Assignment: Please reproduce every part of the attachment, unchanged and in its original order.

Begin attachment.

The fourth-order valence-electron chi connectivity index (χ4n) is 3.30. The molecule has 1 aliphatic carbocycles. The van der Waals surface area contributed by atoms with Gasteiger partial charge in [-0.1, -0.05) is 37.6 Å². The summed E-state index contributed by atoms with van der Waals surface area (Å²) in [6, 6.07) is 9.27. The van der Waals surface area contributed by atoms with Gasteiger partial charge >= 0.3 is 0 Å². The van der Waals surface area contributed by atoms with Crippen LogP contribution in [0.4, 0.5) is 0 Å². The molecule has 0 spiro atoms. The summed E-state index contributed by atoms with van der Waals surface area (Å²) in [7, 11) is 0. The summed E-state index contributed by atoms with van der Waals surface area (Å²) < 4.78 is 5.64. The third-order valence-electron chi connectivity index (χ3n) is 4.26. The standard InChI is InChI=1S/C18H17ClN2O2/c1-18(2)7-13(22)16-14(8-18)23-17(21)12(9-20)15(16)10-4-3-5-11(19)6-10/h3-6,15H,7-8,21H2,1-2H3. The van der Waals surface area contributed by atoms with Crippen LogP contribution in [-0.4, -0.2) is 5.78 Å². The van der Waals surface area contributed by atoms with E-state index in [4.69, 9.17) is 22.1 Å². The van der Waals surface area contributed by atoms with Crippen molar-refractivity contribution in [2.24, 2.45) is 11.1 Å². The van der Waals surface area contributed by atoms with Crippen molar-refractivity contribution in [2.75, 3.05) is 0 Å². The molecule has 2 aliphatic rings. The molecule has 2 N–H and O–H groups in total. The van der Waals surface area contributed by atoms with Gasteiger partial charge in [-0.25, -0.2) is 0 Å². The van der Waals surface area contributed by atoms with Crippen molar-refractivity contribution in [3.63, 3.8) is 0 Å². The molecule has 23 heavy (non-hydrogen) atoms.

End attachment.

The fourth-order valence-electron chi connectivity index (χ4n) is 3.30. The molecule has 1 aliphatic carbocycles. The van der Waals surface area contributed by atoms with Gasteiger partial charge in [-0.1, -0.05) is 37.6 Å². The summed E-state index contributed by atoms with van der Waals surface area (Å²) in [6, 6.07) is 9.27. The van der Waals surface area contributed by atoms with Gasteiger partial charge >= 0.3 is 0 Å². The van der Waals surface area contributed by atoms with Crippen LogP contribution in [0.4, 0.5) is 0 Å². The molecule has 0 spiro atoms. The summed E-state index contributed by atoms with van der Waals surface area (Å²) in [7, 11) is 0. The summed E-state index contributed by atoms with van der Waals surface area (Å²) < 4.78 is 5.64. The third-order valence-electron chi connectivity index (χ3n) is 4.26. The standard InChI is InChI=1S/C18H17ClN2O2/c1-18(2)7-13(22)16-14(8-18)23-17(21)12(9-20)15(16)10-4-3-5-11(19)6-10/h3-6,15H,7-8,21H2,1-2H3. The van der Waals surface area contributed by atoms with Crippen LogP contribution in [-0.4, -0.2) is 5.78 Å². The van der Waals surface area contributed by atoms with E-state index in [4.69, 9.17) is 22.1 Å². The van der Waals surface area contributed by atoms with Crippen molar-refractivity contribution in [2.24, 2.45) is 11.1 Å². The van der Waals surface area contributed by atoms with Crippen molar-refractivity contribution in [2.75, 3.05) is 0 Å². The molecule has 2 aliphatic rings. The molecule has 2 N–H and O–H groups in total. The van der Waals surface area contributed by atoms with Gasteiger partial charge in [-0.25, -0.2) is 0 Å². The van der Waals surface area contributed by atoms with Crippen molar-refractivity contribution in [3.63, 3.8) is 0 Å². The molecule has 23 heavy (non-hydrogen) atoms.